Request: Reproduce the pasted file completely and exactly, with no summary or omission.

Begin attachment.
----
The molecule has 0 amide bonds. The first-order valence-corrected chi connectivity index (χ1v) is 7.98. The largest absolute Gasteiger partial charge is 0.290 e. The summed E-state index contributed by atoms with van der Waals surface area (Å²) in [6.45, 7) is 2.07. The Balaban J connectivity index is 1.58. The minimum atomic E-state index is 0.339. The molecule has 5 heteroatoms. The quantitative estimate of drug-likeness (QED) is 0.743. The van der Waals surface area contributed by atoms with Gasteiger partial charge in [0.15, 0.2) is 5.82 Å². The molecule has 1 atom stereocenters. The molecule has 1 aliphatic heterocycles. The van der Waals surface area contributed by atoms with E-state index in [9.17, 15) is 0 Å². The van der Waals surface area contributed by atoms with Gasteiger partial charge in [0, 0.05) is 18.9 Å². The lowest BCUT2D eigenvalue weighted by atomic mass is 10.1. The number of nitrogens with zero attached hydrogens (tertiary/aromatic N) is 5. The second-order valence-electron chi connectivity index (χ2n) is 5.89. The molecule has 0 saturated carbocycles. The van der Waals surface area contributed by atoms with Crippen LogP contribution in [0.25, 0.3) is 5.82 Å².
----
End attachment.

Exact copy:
The molecule has 0 amide bonds. The first-order valence-corrected chi connectivity index (χ1v) is 7.98. The largest absolute Gasteiger partial charge is 0.290 e. The summed E-state index contributed by atoms with van der Waals surface area (Å²) in [6.45, 7) is 2.07. The Balaban J connectivity index is 1.58. The minimum atomic E-state index is 0.339. The molecule has 5 heteroatoms. The quantitative estimate of drug-likeness (QED) is 0.743. The van der Waals surface area contributed by atoms with Gasteiger partial charge in [0.15, 0.2) is 5.82 Å². The molecule has 1 atom stereocenters. The molecule has 1 aliphatic heterocycles. The van der Waals surface area contributed by atoms with E-state index in [9.17, 15) is 0 Å². The van der Waals surface area contributed by atoms with Gasteiger partial charge in [0, 0.05) is 18.9 Å². The lowest BCUT2D eigenvalue weighted by atomic mass is 10.1. The number of nitrogens with zero attached hydrogens (tertiary/aromatic N) is 5. The second-order valence-electron chi connectivity index (χ2n) is 5.89. The molecule has 0 saturated carbocycles. The van der Waals surface area contributed by atoms with Crippen LogP contribution in [0.25, 0.3) is 5.82 Å².